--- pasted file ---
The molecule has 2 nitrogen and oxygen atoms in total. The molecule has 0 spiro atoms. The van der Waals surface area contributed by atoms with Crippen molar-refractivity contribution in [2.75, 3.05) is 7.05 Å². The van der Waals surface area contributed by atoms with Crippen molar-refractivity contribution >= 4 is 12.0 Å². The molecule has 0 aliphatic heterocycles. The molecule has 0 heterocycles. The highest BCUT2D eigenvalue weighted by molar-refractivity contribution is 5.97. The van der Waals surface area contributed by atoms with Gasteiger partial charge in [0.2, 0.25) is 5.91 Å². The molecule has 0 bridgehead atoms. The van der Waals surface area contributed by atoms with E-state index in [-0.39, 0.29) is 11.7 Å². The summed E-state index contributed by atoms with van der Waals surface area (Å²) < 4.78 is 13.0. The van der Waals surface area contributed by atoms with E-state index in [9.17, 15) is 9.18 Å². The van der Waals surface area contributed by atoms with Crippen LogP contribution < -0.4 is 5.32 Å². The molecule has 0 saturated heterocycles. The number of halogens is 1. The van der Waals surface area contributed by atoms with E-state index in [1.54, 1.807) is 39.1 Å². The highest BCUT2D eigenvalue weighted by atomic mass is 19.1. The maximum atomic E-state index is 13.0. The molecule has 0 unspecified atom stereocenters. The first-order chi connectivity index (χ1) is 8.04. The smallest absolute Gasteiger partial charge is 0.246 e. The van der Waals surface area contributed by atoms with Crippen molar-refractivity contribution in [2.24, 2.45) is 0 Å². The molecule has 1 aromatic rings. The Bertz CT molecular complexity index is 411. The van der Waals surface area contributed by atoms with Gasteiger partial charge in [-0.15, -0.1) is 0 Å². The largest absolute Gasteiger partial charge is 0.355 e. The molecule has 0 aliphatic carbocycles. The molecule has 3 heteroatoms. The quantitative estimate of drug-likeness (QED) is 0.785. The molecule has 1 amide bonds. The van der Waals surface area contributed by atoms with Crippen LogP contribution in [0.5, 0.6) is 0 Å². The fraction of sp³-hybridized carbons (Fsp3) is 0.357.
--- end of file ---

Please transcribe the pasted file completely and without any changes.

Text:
The molecule has 2 nitrogen and oxygen atoms in total. The molecule has 0 spiro atoms. The van der Waals surface area contributed by atoms with Crippen molar-refractivity contribution in [2.75, 3.05) is 7.05 Å². The van der Waals surface area contributed by atoms with Crippen molar-refractivity contribution >= 4 is 12.0 Å². The molecule has 0 aliphatic heterocycles. The molecule has 0 heterocycles. The highest BCUT2D eigenvalue weighted by molar-refractivity contribution is 5.97. The van der Waals surface area contributed by atoms with Gasteiger partial charge in [0.2, 0.25) is 5.91 Å². The molecule has 0 bridgehead atoms. The van der Waals surface area contributed by atoms with E-state index in [-0.39, 0.29) is 11.7 Å². The summed E-state index contributed by atoms with van der Waals surface area (Å²) < 4.78 is 13.0. The van der Waals surface area contributed by atoms with E-state index in [9.17, 15) is 9.18 Å². The van der Waals surface area contributed by atoms with Crippen LogP contribution < -0.4 is 5.32 Å². The molecule has 0 saturated heterocycles. The number of halogens is 1. The van der Waals surface area contributed by atoms with E-state index in [1.54, 1.807) is 39.1 Å². The highest BCUT2D eigenvalue weighted by atomic mass is 19.1. The maximum atomic E-state index is 13.0. The molecule has 0 unspecified atom stereocenters. The first-order chi connectivity index (χ1) is 8.04. The smallest absolute Gasteiger partial charge is 0.246 e. The van der Waals surface area contributed by atoms with Crippen molar-refractivity contribution in [2.24, 2.45) is 0 Å². The molecule has 1 aromatic rings. The Bertz CT molecular complexity index is 411. The van der Waals surface area contributed by atoms with Gasteiger partial charge in [-0.15, -0.1) is 0 Å². The largest absolute Gasteiger partial charge is 0.355 e. The molecule has 0 aliphatic carbocycles. The molecule has 3 heteroatoms. The quantitative estimate of drug-likeness (QED) is 0.785. The molecule has 1 amide bonds. The van der Waals surface area contributed by atoms with Crippen LogP contribution in [0.5, 0.6) is 0 Å². The fraction of sp³-hybridized carbons (Fsp3) is 0.357.